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Even as a Child You Can Begin Prepping - Secretly if Needed

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When I was eight or nine, my father told me that society was going to collapse in the first part of the next century — but it would be okay, because I could learn to survive in the bush. He grew up on a farm about 10 miles (16 kilometres) from the German border in the Nazi-occupied Netherlands, and saw a lot of things. And had a lot of stories. And knew the value of having basic items like food. Around 20,000 people died due to lack of food in his country during the Dutch famine of the WWII years. (Wikipedia link to the Dutch Famine of 1944-45).

So my father gets the credit for not only my early interest in prepping, but also the general idea that there may not always be the things that most people in the modern Western countries expect to just be there, as a normal part of life.

He would talk about keeping some food stored away, in secret, as if it was a normal thing to do as a child. It was interesting that would often put it in the context of being a child. I guess because he was around that age himself when the Nazi occupation and famine were all around him. Not having the internet to research thing on, much of what he said and did was just based on experience, and ideas, and things he'd heard from others, and seen himself in the 1940s.

Some of his tips I remember, which I did at times on and off during primary school, were keeping a stash of "high energy, long shelf-life" foods, the main examples I remember being dates and chocolate. I also remember that it was easier to keep the dates stored in my bedroom secretly for longer than the chocolate (which tended to get eaten even when there was no famine, as you can imagine).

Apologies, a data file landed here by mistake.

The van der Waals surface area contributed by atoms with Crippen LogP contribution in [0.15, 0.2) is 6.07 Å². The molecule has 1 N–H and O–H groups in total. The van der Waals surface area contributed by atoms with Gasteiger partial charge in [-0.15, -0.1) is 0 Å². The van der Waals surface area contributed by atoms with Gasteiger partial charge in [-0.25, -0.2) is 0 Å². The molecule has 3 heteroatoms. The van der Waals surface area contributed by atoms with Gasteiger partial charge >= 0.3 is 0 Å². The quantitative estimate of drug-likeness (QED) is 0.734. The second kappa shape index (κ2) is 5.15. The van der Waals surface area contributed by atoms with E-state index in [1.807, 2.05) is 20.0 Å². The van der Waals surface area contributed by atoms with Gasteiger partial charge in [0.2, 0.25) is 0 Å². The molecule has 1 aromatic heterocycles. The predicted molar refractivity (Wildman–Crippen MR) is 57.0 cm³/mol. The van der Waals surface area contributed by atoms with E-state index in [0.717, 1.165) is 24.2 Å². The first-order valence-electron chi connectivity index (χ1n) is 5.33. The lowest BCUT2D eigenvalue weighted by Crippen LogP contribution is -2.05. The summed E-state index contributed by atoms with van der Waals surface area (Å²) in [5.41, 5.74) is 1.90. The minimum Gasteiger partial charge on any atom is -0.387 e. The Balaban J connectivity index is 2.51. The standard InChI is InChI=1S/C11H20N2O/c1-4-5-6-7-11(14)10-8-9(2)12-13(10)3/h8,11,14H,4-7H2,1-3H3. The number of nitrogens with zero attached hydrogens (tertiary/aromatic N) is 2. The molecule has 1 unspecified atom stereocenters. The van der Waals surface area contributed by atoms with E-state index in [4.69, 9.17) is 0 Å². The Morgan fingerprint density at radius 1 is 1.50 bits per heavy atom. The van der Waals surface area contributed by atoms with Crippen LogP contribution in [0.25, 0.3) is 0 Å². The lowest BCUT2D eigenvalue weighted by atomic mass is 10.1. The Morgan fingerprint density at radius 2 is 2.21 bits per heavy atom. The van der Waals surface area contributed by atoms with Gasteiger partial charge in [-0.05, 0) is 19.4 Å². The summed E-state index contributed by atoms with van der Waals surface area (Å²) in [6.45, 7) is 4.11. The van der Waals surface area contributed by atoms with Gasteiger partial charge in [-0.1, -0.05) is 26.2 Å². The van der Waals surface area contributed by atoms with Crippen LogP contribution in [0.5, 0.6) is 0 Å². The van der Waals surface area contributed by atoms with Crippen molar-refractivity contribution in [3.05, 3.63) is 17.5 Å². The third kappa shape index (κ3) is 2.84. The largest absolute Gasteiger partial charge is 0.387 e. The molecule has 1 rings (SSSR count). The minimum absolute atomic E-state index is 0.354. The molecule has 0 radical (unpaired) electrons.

It was also important to have water (obviously), so I would keep some in a bottle. Being only 8 or 9 (and again with no internet, or private library of prepping info to learn from) I hadn't thought it through hugely how much water I would really need. And of course it would be much better if my water bottle looked just like the "real" ones they had in the army.

But even then, having some water on hand would be a massive improvement on having none at all, as would happen to millions of people in a really fast collapse of the grid (such as from an EMP).

Ideas for Prepping-Related Things You Could Do As a Child

Here's a few ideas, I'll fix this page up more later when there's time (like most of the pages).

  • Learn as much as you can. Read websites, watch videos (e.g. on YouTube). Read books (which you can borrow or buy). Depending on the level of interest of other family members, you may be able to ask and be given things for Christmas and/or birthday presents.
  • Be aware of how much relatively free time most children (at least in well-off modern countries, and perhaps in others also) have, compared to what most adults have. This is a really massive advantage.